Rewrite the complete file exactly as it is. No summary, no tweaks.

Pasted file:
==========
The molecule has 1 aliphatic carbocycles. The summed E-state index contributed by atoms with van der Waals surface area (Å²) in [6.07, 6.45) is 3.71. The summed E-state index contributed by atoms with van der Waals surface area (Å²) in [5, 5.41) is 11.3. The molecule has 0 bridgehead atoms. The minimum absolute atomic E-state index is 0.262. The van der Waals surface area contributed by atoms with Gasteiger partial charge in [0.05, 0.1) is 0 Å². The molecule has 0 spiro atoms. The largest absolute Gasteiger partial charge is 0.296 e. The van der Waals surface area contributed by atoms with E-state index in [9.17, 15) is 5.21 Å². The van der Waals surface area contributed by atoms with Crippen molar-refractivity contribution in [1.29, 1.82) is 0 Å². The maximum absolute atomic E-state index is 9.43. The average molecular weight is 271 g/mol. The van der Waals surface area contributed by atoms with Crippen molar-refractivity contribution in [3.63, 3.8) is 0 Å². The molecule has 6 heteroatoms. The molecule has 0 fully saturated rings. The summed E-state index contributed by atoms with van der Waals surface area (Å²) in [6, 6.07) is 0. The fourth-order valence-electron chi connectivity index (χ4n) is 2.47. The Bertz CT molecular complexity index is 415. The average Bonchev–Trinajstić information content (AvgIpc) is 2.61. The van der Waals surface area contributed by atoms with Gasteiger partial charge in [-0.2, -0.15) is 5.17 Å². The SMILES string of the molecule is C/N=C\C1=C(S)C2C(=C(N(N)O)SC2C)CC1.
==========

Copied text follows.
The molecule has 1 aliphatic carbocycles. The summed E-state index contributed by atoms with van der Waals surface area (Å²) in [6.07, 6.45) is 3.71. The summed E-state index contributed by atoms with van der Waals surface area (Å²) in [5, 5.41) is 11.3. The molecule has 0 bridgehead atoms. The minimum absolute atomic E-state index is 0.262. The van der Waals surface area contributed by atoms with Gasteiger partial charge in [0.05, 0.1) is 0 Å². The molecule has 0 spiro atoms. The largest absolute Gasteiger partial charge is 0.296 e. The van der Waals surface area contributed by atoms with E-state index in [9.17, 15) is 5.21 Å². The van der Waals surface area contributed by atoms with Crippen molar-refractivity contribution in [1.29, 1.82) is 0 Å². The maximum absolute atomic E-state index is 9.43. The average molecular weight is 271 g/mol. The van der Waals surface area contributed by atoms with Crippen molar-refractivity contribution in [3.63, 3.8) is 0 Å². The molecule has 6 heteroatoms. The molecule has 0 fully saturated rings. The summed E-state index contributed by atoms with van der Waals surface area (Å²) in [6, 6.07) is 0. The fourth-order valence-electron chi connectivity index (χ4n) is 2.47. The Bertz CT molecular complexity index is 415. The average Bonchev–Trinajstić information content (AvgIpc) is 2.61. The van der Waals surface area contributed by atoms with Gasteiger partial charge in [-0.2, -0.15) is 5.17 Å². The SMILES string of the molecule is C/N=C\C1=C(S)C2C(=C(N(N)O)SC2C)CC1.